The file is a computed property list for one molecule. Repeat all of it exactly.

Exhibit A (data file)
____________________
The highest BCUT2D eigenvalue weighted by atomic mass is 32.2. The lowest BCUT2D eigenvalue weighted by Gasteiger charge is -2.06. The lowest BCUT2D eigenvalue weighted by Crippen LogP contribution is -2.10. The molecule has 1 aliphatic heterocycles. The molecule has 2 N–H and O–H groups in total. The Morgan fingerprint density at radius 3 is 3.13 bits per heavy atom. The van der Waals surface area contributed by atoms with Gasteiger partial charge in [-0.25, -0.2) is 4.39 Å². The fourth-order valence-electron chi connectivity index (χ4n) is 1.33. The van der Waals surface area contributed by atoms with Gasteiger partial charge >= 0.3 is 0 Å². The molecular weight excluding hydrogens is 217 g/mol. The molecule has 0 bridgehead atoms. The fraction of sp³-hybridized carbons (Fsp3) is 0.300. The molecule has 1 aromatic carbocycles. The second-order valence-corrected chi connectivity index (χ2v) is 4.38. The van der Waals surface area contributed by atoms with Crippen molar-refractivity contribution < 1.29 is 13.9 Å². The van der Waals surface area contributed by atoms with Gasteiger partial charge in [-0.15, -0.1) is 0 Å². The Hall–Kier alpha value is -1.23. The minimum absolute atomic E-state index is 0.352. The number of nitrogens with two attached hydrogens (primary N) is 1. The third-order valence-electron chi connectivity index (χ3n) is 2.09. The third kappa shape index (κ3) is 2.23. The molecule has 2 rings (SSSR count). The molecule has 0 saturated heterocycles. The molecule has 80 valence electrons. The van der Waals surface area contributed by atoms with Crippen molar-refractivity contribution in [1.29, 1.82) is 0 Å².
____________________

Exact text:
The highest BCUT2D eigenvalue weighted by atomic mass is 32.2. The lowest BCUT2D eigenvalue weighted by Gasteiger charge is -2.06. The lowest BCUT2D eigenvalue weighted by Crippen LogP contribution is -2.10. The molecule has 1 aliphatic heterocycles. The molecule has 2 N–H and O–H groups in total. The Morgan fingerprint density at radius 3 is 3.13 bits per heavy atom. The van der Waals surface area contributed by atoms with Gasteiger partial charge in [-0.25, -0.2) is 4.39 Å². The fourth-order valence-electron chi connectivity index (χ4n) is 1.33. The van der Waals surface area contributed by atoms with Gasteiger partial charge >= 0.3 is 0 Å². The molecular weight excluding hydrogens is 217 g/mol. The molecule has 0 bridgehead atoms. The fraction of sp³-hybridized carbons (Fsp3) is 0.300. The molecule has 1 aromatic carbocycles. The second-order valence-corrected chi connectivity index (χ2v) is 4.38. The van der Waals surface area contributed by atoms with Crippen molar-refractivity contribution < 1.29 is 13.9 Å². The van der Waals surface area contributed by atoms with Gasteiger partial charge in [-0.15, -0.1) is 0 Å². The Hall–Kier alpha value is -1.23. The minimum absolute atomic E-state index is 0.352. The number of nitrogens with two attached hydrogens (primary N) is 1. The third-order valence-electron chi connectivity index (χ3n) is 2.09. The third kappa shape index (κ3) is 2.23. The molecule has 2 rings (SSSR count). The molecule has 0 saturated heterocycles. The molecule has 80 valence electrons. The van der Waals surface area contributed by atoms with Crippen molar-refractivity contribution in [1.29, 1.82) is 0 Å².